Those of us privileged to work with Dr. Arun Deb know he does his job with a quiet grace and determination and now the world, at least our Philadelphia portion of it, is finding out, too. Congratulations to Dr. Deb on the Philadelphia Inquirer feature found here online and scheduled to be in the Sunday edition of the Inky on January 31, 2021.
Dr. Deb has over 60 years experience in teaching, research in water and wastewater consultancy and in the early 1990’s began working with Water for People to bring safe drinking water to students in India. Since that initial foray, Dr. Deb has helped thousands of students and raised thousands of dollars for the cause, often contributing generously from his own pocket.
To note his accomplishments, in 2018, the Global Water Alliance established the annual Arun Deb Promise of Excellence in WASH (Water, Sanitation, Hygiene) Award in honor of our founding board member, Dr. Arun Deb.
To celebrate the Inquirer article and put a spotlight on all his good work, we wanted to pose a few more questions to Dr. Deb to round out the co-mingling of his very rich and vibrant water and volunteer lives. Dr. Deb was happy to oblige:
When did you being the practice of engineering and was that always your first love?
In 1960 I came to the University of Wisconsin, Madison to study for a Masters in Sanitary (Environmental) Engineering with a specialization in Water and Wastewater. In 1961, I went back to India and started teaching Environmental engineering at the Indian Institute of Engineering Science and Technology. That is the beginning of my developing interest in water and wastewater engineering. Since then, I’ve been involved in water and wastewater engineering. I completed my Ph.D. in 1968 and left India in 1971 to join the faculty at the University College London, U.K. I returned to the U.S. in early 1974 and worked at The University of Notre Dame as a Visiting Professor. Then I left teaching and joined Weston Solutions and after 29 years of service, I retired as Vice President from Weston in 2003.
What drew you to water protection and was that part of your work before you retired from Weston?
During my time at Weston, I was involved in water and wastewater management, water and water quality modeling, waste load allocation, NPDES Permitting, and the development of water supply master plans and distribution system modeling. I was peripherally involved in hazardous waste management and wetland management. While working for Weston, in 1995 I came in contact with Water For People and became very much involved in the water and sanitation issues of developing countries, particularly in India. I was on the Board of Water For People from 1997-2003.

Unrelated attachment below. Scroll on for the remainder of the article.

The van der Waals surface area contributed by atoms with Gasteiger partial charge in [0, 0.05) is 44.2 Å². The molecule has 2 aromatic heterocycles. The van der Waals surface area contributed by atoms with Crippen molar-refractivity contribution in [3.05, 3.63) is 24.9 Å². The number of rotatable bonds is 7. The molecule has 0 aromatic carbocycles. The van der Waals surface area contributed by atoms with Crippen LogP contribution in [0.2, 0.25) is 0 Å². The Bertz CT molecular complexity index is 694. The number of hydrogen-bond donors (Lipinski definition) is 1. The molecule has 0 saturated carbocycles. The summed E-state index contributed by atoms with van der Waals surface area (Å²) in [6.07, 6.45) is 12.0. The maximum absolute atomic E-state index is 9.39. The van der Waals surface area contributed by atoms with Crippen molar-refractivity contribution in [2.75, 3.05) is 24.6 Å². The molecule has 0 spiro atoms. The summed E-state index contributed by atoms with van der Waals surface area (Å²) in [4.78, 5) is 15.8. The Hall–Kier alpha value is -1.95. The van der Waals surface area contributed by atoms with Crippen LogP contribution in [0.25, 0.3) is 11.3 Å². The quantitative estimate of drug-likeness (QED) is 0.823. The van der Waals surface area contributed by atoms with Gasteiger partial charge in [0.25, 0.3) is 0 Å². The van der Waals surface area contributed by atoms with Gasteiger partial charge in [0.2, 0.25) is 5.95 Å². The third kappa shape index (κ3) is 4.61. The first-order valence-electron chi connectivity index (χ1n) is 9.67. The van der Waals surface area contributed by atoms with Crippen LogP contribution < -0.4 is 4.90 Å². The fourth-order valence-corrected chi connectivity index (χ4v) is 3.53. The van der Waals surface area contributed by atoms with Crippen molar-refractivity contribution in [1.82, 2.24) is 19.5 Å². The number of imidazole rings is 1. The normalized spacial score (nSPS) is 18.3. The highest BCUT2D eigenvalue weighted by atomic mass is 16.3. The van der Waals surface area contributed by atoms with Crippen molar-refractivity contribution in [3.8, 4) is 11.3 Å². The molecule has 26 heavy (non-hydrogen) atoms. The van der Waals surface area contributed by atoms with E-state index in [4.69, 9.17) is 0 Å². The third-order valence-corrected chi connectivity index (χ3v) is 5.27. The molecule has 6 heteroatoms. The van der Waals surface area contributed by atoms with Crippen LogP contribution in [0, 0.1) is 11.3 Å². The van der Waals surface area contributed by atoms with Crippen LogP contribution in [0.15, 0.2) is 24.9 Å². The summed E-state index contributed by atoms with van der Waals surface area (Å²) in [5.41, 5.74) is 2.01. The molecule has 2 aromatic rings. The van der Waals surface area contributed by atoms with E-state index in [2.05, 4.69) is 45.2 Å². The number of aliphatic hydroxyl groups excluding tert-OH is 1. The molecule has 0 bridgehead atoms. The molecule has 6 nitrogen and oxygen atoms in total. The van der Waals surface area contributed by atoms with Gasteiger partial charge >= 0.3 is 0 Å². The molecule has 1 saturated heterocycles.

Describe the beginning days of the Global Water Alliance and how you became involved in its founding.
At the request of Dick Riegler, I joined the Board of PGWI [Philadelphia Global Water Initiative, now GWA] at the beginning. I thought my experience working with Water For People would help in developing PGWI. I was involved in project development, project sustainability, strategic plan development, and education. During the last about 15 years, I developed many school WASH projects in West Bengal, India. With the initiative of Stan [Laskowski, PGWI founding member], I became involved in teaching water-related courses at Penn. Further, GWA organized its two annual conferences in 2017 and 2020 in Kolkata, India. Students from Penn and other universities joined the conferences, visited school WASH projects and Arsenic projects in the field, collected and analyzed data, and presented papers at the conferences. The students’ reports and recommendations helped in improving the sustainability of the projects.